Twin Peaks and the Whitechapel Murders

Copyright by Karim Ghantous 1999

Just over one hundred years separate the Whitechapel Murders and the TV debut of Twin Peaks. During the latter half of 1888 a man who called himself Jack the Ripper killed five London prostitutes, mutilating four of them. The last of the victims was cut up so badly that her face was unrecognizable. In 1993, a book called The Diary of Jack Ripper presented the theory that an old, handwritten diary discovered only two years before was genuinely that of Jack the Ripper, whose real name was James Maybrick, a Liverpool cotton trader. This diary shows the tension, illness and remorse of a man deeply troubled by internal demons, similar to what Leland Palmer carried with him most of his life. Although the reasons and methods of the murders in each case were different, the torment that both men - one real and one fictional - went through is worth relating, not least because there are some rather startling similarities between the diary and the TV show.

There are two simple leads that able us to link James Maybrick's diary and elements of Twin Peaks. In the first page of the diary, Maybrick writes "I am convinced a dark shadow lays over the house, it is evil." This bares a similarity to the lyrics of Rockin' Back Inside My Heart, a song written by Angelo Badalamenti, sung by Julee Cruise and the lyrics were by David Lynch, the co-creator of the series. The song is being sung live at the Roadhouse one night, with several of the main characters in the audience. At the same time, Leland Palmer is getting ready to kill Madeleine, Laura's cousin. Another song begins and at the Palmer house, with his wife drugged, Leland, completely possessed by BOB begins to beat Maddy to death. Rockin' includes the line, "Shadow in my house, the man he has brown eyes". On the 41st page of the Ripper diary Maybrick wrote

Sir Jim shall,
Am I insane?
Cane, gain
Sir Jim with his fancy cane
Will soon strike again

Near the end of the so-called European Pilot episode of Twin Peaks, parts of which found their way into later broadcast episodes, are two of the finest and amazing scenes in motion picture history (either TV or feature). The second-last scene shows Sheriff Truman and Special Agent Cooper in the basement of Calhoun Hospital. They are in front of Killer BOB's lair, with twelve candles surrounding a mound of dirt on the floor. BOB is taunting the two lawmen with undecipherable yet utterly engrossing dialogue. His last line before being shot by MIKE, his nemesis, is "You may think I've gone insane, but I promise I will kill again". The similarities could be coincidental, and arguably vague. Yet with these two hooks in mind we can investigate the mind of a possessed killer, and the condition of a town's rotten core.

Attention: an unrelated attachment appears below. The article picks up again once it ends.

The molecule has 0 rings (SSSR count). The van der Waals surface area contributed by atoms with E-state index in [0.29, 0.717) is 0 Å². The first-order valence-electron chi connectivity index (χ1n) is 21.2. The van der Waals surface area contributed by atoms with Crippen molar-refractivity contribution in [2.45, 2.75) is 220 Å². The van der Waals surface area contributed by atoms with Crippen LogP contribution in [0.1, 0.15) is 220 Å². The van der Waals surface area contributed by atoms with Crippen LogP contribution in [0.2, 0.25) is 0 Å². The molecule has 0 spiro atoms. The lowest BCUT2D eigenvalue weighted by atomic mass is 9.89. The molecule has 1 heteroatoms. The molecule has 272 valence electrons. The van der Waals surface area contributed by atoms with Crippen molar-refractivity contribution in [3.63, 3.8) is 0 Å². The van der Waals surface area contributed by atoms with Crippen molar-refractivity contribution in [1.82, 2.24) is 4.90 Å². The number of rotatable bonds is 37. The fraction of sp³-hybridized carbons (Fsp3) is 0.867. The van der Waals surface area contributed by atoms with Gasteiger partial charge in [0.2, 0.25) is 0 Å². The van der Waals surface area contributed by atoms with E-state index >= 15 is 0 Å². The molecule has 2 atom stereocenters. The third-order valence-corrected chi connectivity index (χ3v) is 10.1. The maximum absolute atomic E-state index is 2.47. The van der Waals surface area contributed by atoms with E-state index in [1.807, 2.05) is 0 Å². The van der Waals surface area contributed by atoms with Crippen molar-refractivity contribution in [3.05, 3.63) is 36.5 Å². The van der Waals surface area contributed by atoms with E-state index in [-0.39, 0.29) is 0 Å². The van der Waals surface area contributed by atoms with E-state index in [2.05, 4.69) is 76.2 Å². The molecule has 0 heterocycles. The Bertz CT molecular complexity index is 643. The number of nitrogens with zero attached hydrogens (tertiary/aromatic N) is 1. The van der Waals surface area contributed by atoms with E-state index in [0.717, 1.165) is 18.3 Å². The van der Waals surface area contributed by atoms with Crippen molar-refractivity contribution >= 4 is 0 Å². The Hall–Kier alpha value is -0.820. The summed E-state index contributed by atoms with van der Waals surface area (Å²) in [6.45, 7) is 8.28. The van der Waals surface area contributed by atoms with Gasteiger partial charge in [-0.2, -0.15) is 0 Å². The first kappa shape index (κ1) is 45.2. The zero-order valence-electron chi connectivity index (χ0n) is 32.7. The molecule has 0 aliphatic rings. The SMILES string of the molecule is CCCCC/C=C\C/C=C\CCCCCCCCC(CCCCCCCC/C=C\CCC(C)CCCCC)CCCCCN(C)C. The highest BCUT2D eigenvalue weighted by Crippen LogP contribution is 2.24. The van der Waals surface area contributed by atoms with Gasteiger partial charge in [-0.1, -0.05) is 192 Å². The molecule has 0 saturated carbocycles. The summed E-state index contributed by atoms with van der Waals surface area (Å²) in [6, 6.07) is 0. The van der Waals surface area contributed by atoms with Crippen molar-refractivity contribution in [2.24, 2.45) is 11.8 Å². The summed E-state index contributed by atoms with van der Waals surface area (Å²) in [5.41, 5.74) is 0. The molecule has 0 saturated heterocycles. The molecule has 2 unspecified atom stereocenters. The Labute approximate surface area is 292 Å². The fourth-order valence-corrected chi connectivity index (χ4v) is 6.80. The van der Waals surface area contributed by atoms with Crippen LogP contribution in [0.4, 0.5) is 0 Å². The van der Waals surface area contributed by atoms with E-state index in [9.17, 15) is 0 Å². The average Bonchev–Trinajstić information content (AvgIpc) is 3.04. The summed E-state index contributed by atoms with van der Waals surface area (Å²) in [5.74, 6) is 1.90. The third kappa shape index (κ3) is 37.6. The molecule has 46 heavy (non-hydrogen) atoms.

Twin Peaks, mostly thanks to David Lynch, is not a single genre story. The simplest way to describe it would be a mystery-drama. It's also a complex reomance, spooky and ethereal supernatural exploration, soap opera. potential tragedy depending on interpretation/understanding and a bit of everything else. A lot of the themes are therefore not relevant to the private torment we are allowed to witness in the Ripper diaries. There are similarities not surprisingly, between Lenand Palmer and James Maybrick and there ar connections between the drama of the Riper case and that of the events surrounding the killing of Laura Palmer - and the town of Twin Peaks itself.

Within the first minute of the first episode of Twin Peaks, Laura Palmer's body, wrapped in thick, translucent plastic is discovered by the shore of a lake. Over this and a further 29 episodes, we are not just taken into a world of clues and crim but into the realm of the phantasm, the dream, thte supernatural and the fear and roemores of evil. Therelaughs oddities and homages and reference to other television shows. Yet the centr of the story is the mystery of Laura's murder, and eventually who and what kills her. At the end of it all, we can see a terrible parallel between the pain of Maybrick's and and Leland Palmer's.